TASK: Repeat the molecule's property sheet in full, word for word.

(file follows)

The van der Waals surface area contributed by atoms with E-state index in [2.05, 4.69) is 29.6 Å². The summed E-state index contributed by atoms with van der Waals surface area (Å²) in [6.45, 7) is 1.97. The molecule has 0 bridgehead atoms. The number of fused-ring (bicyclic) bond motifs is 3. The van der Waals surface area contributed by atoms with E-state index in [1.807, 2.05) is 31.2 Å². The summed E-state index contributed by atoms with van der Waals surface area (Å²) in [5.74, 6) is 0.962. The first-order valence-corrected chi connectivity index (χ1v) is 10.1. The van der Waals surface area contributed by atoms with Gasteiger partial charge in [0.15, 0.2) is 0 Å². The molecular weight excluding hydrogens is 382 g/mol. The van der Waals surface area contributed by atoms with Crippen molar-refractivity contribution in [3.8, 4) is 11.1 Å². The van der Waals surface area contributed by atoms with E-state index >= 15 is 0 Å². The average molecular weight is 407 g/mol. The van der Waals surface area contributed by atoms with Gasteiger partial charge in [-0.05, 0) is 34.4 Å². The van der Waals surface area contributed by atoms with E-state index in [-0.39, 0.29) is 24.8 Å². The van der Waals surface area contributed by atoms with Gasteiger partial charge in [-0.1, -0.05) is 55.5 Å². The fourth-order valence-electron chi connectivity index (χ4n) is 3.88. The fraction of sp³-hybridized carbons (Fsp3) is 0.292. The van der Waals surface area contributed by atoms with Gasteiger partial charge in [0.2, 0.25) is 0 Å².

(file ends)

The van der Waals surface area contributed by atoms with E-state index in [2.05, 4.69) is 29.6 Å². The summed E-state index contributed by atoms with van der Waals surface area (Å²) in [6.45, 7) is 1.97. The molecule has 0 bridgehead atoms. The number of fused-ring (bicyclic) bond motifs is 3. The van der Waals surface area contributed by atoms with E-state index in [1.807, 2.05) is 31.2 Å². The summed E-state index contributed by atoms with van der Waals surface area (Å²) in [5.74, 6) is 0.962. The first-order valence-corrected chi connectivity index (χ1v) is 10.1. The van der Waals surface area contributed by atoms with Gasteiger partial charge in [0.15, 0.2) is 0 Å². The molecular weight excluding hydrogens is 382 g/mol. The van der Waals surface area contributed by atoms with Crippen molar-refractivity contribution in [3.8, 4) is 11.1 Å². The van der Waals surface area contributed by atoms with E-state index >= 15 is 0 Å². The average molecular weight is 407 g/mol. The van der Waals surface area contributed by atoms with Gasteiger partial charge in [-0.05, 0) is 34.4 Å². The van der Waals surface area contributed by atoms with E-state index in [-0.39, 0.29) is 24.8 Å². The van der Waals surface area contributed by atoms with Gasteiger partial charge in [-0.1, -0.05) is 55.5 Å². The fourth-order valence-electron chi connectivity index (χ4n) is 3.88. The fraction of sp³-hybridized carbons (Fsp3) is 0.292. The van der Waals surface area contributed by atoms with Gasteiger partial charge in [0.2, 0.25) is 0 Å².